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      Coalition Talks Deadlocked, Likud Warns Yesh Atid

      With coalition talks stalled between Likud-Beytenu and Yesh Atid, PM Binyamin Netanyahu warns Yair Lapid that time has run out.
      By Chana Ya'ar
      First Publish: 3/13/2013, 2:40 PM / Last Update: 3/13/2013, 3:55 PM

      Bennett, Netanyahu. Lapid
      Bennett, Netanyahu. Lapid
      Flash 90

      With coalition talks between Likud-Beytenu and Yesh Atid stalled -- primarily over the issue of who gets the Education portfolio -- Prime Minister Binyamin Netanyahu has finally warned Yair Lapid that time has run out. Lapid hosted Bayit Yehudi chairman MK Naftali Bennett in his Tel Aviv home Wednesday afternoon, to discuss the crisis.

      Earlier Wednesday, Bennett met with Netanyahu in a last-ditch effort to break the deadlock.

      Likud sources told reporters that if Yair Lapid could not find a way to compromise on what they called “excessive demands,” then Netanyahu would approach the hareidi-religious parties instead to negotiate their entry into the coalition.

      An official from the hareidi-religious Sephardic Shas party, however, told reporters there was "no chance" the party would enter the government under such circumstances.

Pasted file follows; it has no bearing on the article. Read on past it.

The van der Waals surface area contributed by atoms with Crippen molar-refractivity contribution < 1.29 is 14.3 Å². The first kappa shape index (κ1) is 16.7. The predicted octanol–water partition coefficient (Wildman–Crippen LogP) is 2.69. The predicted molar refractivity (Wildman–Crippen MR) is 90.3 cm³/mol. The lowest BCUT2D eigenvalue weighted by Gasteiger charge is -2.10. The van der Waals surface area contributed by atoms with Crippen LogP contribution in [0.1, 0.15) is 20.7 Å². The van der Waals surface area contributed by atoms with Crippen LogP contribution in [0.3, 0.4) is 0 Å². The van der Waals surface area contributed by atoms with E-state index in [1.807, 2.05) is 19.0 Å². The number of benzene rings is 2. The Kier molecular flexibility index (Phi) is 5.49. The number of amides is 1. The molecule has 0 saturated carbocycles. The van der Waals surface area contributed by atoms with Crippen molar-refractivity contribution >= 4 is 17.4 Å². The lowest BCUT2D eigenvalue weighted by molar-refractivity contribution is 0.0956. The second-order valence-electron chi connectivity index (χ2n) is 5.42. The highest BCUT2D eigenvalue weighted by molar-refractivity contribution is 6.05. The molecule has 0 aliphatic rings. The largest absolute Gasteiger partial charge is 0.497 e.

A hareidi-religious source in Jerusalem told Arutz Sheva on Wednesday afternoon, "It is impossible at this point to really predict where this is going to go. There are a lot of things going on in the background that are not being discussed publicly, obviously. But either way, it will all be over in a few more days." The source added that despite the party's strong reluctance and "bruised feelings," there was still a slight chance that Shas might be persuaded to join a Netanyahu coalition "if conditions were right."

      Bennett later wrote on his Facebook page, “A few minutes ago Likud publicized information presenting an ultimatum to my friend Yair Lapid. Likud members: Forget it. It will not work this way. There are gaps. We need to negotiate and compromise. All of us. Until the government is formed. We have a country to worry about.”

      A Yesh Atid party source denied, however, that the deadlock focused solely on the issue of portfolios, claiming it to be a “battle for the future of Israeli society.”

      The insistence of Yesh Atid to have the education portfolio, the source said in a statement, “comes from the fact that the way to change the face of this country passes mainly through this ministry.

      "Yesh Atid being accused of extortion is a distortion of truth. Yesh Atid has agreed to reduce the number of portfolios in its own party in order to reduce the number of minister in the government. Yesh Atid asked voters to trust in the party not only to fight the size of the government and equality of burden, but also on education and the future of the Israeli society.

      "In this matter Yair Lapid will not stray from his principles and promises even if he has to sit in the opposition," the source added.